Mr Trump expressed optimism on Monday that the Palestinians would eventually accept the deal. But the plan was released as rival Palestinians faction met in Ramallah, a rare coming together of Mr Abbas’ Fatah and Hamas, the rulers of Gaza, who have been at odds since the latter’s takeover of the coastal enclave in 2007. They were expected to condemn the plan.
The Arab League said that it would host an urgent meeting on Saturday to discuss its response to the proposal. Mr Netanyahu’s office said he would travel to Moscow on Wednesday to discuss the plan with Russian President Vladimir Putin.
Asked about the US plan on Tuesday, Russian Foreign Minister Sergei Lavrov said the so-called quartet of Middle East peacemakers — America, Russia, the European Union and the United Nations — should analyse the proposal. The European Union was expected to reiterate its position of support for a two-state solution.
British Prime Minister Boris Johnson's spokesperson said the US Middle East plan could be a positive step after a phone call on Tuesday between Mr Johnson and Mr Trump.
The grand imam of Egypt's prestigious Al-Azhar mosque and university lambasted the plan at a conference in Cairo on Tuesday in the presence of many of the Sunni world's leading religious scholars.
"They're the ones planning, talking, controlling and solving problems for us and there's no Arab or Muslim," Mr Tayeb said.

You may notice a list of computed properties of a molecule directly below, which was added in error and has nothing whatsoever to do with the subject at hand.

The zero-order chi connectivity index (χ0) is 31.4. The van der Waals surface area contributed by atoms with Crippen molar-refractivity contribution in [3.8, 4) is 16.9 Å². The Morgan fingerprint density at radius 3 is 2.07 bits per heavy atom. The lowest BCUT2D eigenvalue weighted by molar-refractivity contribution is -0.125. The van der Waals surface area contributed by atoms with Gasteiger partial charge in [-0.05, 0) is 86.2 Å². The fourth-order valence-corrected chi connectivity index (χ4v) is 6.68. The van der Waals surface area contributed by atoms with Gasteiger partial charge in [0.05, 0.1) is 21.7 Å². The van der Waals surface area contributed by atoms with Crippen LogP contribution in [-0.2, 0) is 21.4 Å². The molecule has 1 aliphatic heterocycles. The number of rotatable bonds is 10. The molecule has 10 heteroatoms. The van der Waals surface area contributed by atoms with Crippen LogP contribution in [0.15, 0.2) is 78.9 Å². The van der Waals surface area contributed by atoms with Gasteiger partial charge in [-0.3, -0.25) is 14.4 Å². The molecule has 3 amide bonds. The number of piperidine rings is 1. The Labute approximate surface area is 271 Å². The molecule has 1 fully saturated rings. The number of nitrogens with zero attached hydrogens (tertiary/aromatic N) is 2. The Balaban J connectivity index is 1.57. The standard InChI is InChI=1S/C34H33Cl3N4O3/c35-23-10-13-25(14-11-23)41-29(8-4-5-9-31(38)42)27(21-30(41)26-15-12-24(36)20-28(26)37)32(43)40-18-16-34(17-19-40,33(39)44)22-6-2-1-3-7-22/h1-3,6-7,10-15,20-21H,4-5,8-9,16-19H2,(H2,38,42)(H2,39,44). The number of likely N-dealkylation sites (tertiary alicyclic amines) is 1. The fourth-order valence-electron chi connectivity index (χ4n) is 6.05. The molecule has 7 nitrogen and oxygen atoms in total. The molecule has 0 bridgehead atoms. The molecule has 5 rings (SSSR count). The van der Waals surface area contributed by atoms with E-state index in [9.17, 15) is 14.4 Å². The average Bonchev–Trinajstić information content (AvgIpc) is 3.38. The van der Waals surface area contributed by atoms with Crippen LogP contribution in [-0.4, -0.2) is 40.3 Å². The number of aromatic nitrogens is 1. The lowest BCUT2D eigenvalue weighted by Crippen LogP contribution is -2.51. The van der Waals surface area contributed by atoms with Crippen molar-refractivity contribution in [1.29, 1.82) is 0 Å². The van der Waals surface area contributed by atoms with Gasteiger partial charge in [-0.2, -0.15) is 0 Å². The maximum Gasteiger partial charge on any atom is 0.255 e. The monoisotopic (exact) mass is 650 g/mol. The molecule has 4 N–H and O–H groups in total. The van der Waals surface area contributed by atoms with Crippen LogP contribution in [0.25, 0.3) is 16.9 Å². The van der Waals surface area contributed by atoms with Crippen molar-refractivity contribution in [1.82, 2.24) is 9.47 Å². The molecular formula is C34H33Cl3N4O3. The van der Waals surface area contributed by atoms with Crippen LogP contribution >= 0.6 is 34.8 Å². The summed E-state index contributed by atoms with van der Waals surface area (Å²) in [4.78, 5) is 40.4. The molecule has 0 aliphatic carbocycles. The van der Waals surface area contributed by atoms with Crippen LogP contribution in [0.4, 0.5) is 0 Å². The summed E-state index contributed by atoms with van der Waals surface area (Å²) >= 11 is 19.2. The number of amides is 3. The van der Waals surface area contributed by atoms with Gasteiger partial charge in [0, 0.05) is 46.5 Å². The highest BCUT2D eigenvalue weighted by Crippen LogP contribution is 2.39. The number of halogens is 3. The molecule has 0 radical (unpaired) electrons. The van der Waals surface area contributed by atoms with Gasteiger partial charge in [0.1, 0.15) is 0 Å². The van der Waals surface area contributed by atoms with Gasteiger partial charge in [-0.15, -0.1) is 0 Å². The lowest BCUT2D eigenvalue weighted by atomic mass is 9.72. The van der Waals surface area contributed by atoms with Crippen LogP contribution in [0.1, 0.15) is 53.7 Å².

Hours ahead of the release, Palestinians held protests against the plan, burning pictures of Mr Trump and the American flag in Gaza. More rallies are expected in the coming days. The Israeli military said it had deployed security reinforcements to the occupied West Bank in preparation for a reaction to the plan and had decided to “reinforce the Jordan Valley area with infantry troops”.
On the same day as the announcement, a settler group announced that the population of Jewish settlements in the occupied West Bank had surged by more than 3 per cent in 2019. It said building would be even higher this year because of large construction undertaken after the inauguration of Mr Trump.
Baruch Gordon, director of West Bank Jewish Population Stats, said the population of the territory’s settlements rose to 463,353 as of January 1, up from 449,508 a year earlier. The group used official Israeli Interior Ministry data.
“We're here and we're not going anywhere,” he said.
Updated: January 28, 2020 10:20 PM